OF SAINT MARY’S
Vol. II, No. 16-
RALEIGH, NORTH CAROLINA
LITERARY SOCIETY BANQUET
Fun reigned (with Miss Jones and Mr. Moore imper
sonating Julia Booker on a date as a high light) at the
annual Literary Society Banquet held this year at
Carolina Pines Hotel. The important announcement of
next year’s Presidents, Beck Barnhill for the Sigma
Lambda’s and Gertrude Carter for the E. A. P.’s, was
greeted enthusiastically by all. The prize winning short
stories were by E. Tucker, J. Powell, and M. Allen,
who won first, second, and third places, respectively.
There was time to read only the first two. Screams of
joy echoed as Mr. Moore presented the coveted cup to
Helen Holt, the retiring president of the E. A. P.’s.
The group was kept in continual laughter by initia
tions of the new members: Trotter, E. Wilson, Bernard,
Brandt, Rodman, Peck, Manning, Seeley, and S. Baker.
The Seniors climaxed the program with a most inter
esting and “original” version of Paradise Lost, and
S. Sawyer bid a poetic farewell.
L’ALLEGRO DRAMATIZED FOR MAY DAY
The campus dell behind Bishop Penick’s house was
the setting for the crowning of Margaret Taylor, Ruler
of joy, mirth, and friendship as well as Queen of the
May. Her crowning was the climax of a pantomimed
dramatization of Milton’s “L’Allegro.” Girls repre
senting the fine qualities of Mirth (the Queen) com
posed the court, the outstanding one being “the moun
tain nymph, sweet Liberty,” portrayed by Martha Ann
Speight. Cynthia Smith, as L’Allegro, the central
character in the pageant, crowned Margaret queen.
The theme of the pageant was a contest between
Mirth and Melancholy (Betty Sexton), each competing
for the approval of L’Allegro. Both tried to convince
him of her worth. However, the wierd and dreary
motions of Melancholy’s followers are easily banished
to the Stygian Cave by the gay and friendly airs of
Mirth’s band: the morning lark, “quips and cranks,”
and the happy peasants. In the end L’Allegro gallantly
crowns Mirth queen and escorts her from her throne.
Her Maid of Honor and court, composed of Ann Flowe,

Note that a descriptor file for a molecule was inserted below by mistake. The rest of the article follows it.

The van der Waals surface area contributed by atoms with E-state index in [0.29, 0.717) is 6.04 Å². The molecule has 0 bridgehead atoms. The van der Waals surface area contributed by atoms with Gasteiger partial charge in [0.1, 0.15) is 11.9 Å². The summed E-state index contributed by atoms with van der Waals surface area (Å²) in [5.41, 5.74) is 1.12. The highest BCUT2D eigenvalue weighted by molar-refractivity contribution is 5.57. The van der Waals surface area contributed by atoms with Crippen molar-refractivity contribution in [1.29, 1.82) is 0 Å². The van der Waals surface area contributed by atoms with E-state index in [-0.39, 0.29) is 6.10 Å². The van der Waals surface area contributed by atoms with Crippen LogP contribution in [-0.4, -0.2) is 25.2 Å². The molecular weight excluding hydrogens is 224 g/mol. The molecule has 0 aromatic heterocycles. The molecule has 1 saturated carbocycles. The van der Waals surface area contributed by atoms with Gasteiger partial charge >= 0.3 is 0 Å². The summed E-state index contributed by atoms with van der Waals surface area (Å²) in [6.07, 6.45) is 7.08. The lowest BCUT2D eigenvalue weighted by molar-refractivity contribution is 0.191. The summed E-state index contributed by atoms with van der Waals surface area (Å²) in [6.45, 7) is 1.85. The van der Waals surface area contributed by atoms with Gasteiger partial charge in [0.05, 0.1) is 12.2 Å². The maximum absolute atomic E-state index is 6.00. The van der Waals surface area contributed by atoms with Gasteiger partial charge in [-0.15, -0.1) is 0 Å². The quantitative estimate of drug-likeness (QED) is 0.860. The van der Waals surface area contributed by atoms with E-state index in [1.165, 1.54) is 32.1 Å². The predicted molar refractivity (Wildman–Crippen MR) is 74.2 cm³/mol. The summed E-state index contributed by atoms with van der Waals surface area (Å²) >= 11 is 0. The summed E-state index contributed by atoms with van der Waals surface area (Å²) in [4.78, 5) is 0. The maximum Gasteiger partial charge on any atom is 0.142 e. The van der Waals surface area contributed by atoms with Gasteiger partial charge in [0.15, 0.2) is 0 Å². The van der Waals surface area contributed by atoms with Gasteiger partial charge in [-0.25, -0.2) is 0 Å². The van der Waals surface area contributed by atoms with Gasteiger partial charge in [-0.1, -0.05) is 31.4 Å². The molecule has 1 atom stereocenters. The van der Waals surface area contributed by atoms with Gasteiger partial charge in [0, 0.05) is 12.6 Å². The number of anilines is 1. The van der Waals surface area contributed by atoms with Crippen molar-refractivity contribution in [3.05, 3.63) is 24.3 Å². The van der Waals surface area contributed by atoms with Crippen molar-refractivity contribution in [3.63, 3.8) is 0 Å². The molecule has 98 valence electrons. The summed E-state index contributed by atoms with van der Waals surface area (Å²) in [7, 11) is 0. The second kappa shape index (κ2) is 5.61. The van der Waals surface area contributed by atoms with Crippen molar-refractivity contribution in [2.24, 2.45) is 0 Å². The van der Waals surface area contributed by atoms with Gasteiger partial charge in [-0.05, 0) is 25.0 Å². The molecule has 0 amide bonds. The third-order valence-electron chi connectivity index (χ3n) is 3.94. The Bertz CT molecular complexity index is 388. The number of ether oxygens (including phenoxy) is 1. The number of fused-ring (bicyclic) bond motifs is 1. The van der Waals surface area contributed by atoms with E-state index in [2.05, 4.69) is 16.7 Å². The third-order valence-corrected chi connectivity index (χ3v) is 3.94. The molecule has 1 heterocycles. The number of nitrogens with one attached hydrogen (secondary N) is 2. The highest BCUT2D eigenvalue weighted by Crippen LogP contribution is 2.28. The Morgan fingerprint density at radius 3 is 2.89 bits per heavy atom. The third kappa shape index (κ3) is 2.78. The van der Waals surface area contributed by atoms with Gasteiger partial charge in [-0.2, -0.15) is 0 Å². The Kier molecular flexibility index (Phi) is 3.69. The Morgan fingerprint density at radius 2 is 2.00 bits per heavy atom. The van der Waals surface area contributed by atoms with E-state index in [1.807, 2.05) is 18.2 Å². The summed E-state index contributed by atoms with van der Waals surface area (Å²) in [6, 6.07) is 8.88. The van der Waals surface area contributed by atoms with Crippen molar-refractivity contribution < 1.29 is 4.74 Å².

Virginia Allison, Merrie Haynes, Flossie Withers,
Peggy Thompson, Honey Peck, Meredyth McIntyre,
Elsie Broocks, Franees Moore, Julia Vinson, Dixie
French, Laura Gordon, and Toddy Boykin, exited after
her amid the applause of the spectators.
May Day this year was a satisfying success. The
lovely setting and variety of colors, topped off by the
traditional Maypole Dance, were prettier than ever.
However, the greatest achievement was the school’s pro
duction of something different—a new and doubly inter
esting pageant created by the pupils themselves, directed
by Miss Goss, and assisted by Miss Haig, Miss Brown,
Mr. .lones, the Glee Club, Mr. Scott, Miss Jones, Miss
Horn, Miss Houston, and Mrs. Alden.
COLLEGIATE PRESS CONVENTION
The Collegiate Press Association, of which Saint
Mary’s is a member, held its biggest convention last
week-end in Greensboro. Representatives of Saint
Mary’s were Erwin Gant, 1940 editor of the Stage
Coach, Joyce Powell, the Belles, and Mary Willis
Douthat, the Bulletin. Gerald Duker of Collegiate
Digest, speaker for the morning, commented upon the
plan and purpose of publications and stressed the need
for imagination in journalism.
The afternoon group meetings discussed the various
publications, and that night a banquet was held in the
hotel. Guest speaker was Charles Driscold, author of the
syndicated column, “New York Day by Day.” Driscold
is well known through the United States (and, according
to Erwin and Mary Willis, strongly resembled “Pooh”
the teddy bear). At the death of O. 0. McIntyre in
1938, he took over the latter’s famous column (under
the provision that it would not appear in New York, so
that he might now and then be naive and unsophisti
cated). Driscold’s first remark was that he did not
intend to discuss college publications because he knew
little about them. The gist of his speech was the value
of college publications in setting young feet on the
road to journalism.
After Charles Driscold’s speech, awards for the best
publications were presented. The colleges who are mem
bers of the association are divided into Class A, schools
with enrollment over 1,000, and Class B, schools with
enrollment under 1,000. First, second and honorable
mention awards are made in each group to newspapers,
annuals, and magazines. The winners of the Class B
group, in which Saint Mary’s is classified, were Jehe
Telio Echo Ecke, newspaper of Eastern North Carolina
Teachers’ College in Greenville, Voices of Peace, liter
ary magazine of Peace Junior College, and the Stage
Coach, annual of Saint Mary’s.
WINNER OF HOLLYWOOD TALENT QUEST
Monday, April 24, was a very lucky and happy day
for one certain girl in Washington, D. C. Betty
Cleavenger, who was a student _ at Saint Mary’s last
year, has been named the girl-winner in the “Gateway
to Hollywood” talent quest. With more than three
hundred entrants, the contest lasted for three days.
As winner, Betty has the opportunity to compete in
final screen tests soon in Hollywood.
The first round of the tennis tournament has been
played off, and if the weather permits, the finals will
be played off Saturday. Softball has been started in the
gym classes, but next week it will be held three after
noons a week, Monday, Wednesday, and Thursday.
Star volley ball team: Mary Gault, Tibbie Tucker,
Mallie White, Laura Gordon, Ann Christian, Annie H.
Bunn, Hixie Mae Davis, Ernestine Rich, Virginia
Trotter, Phoebe Withers.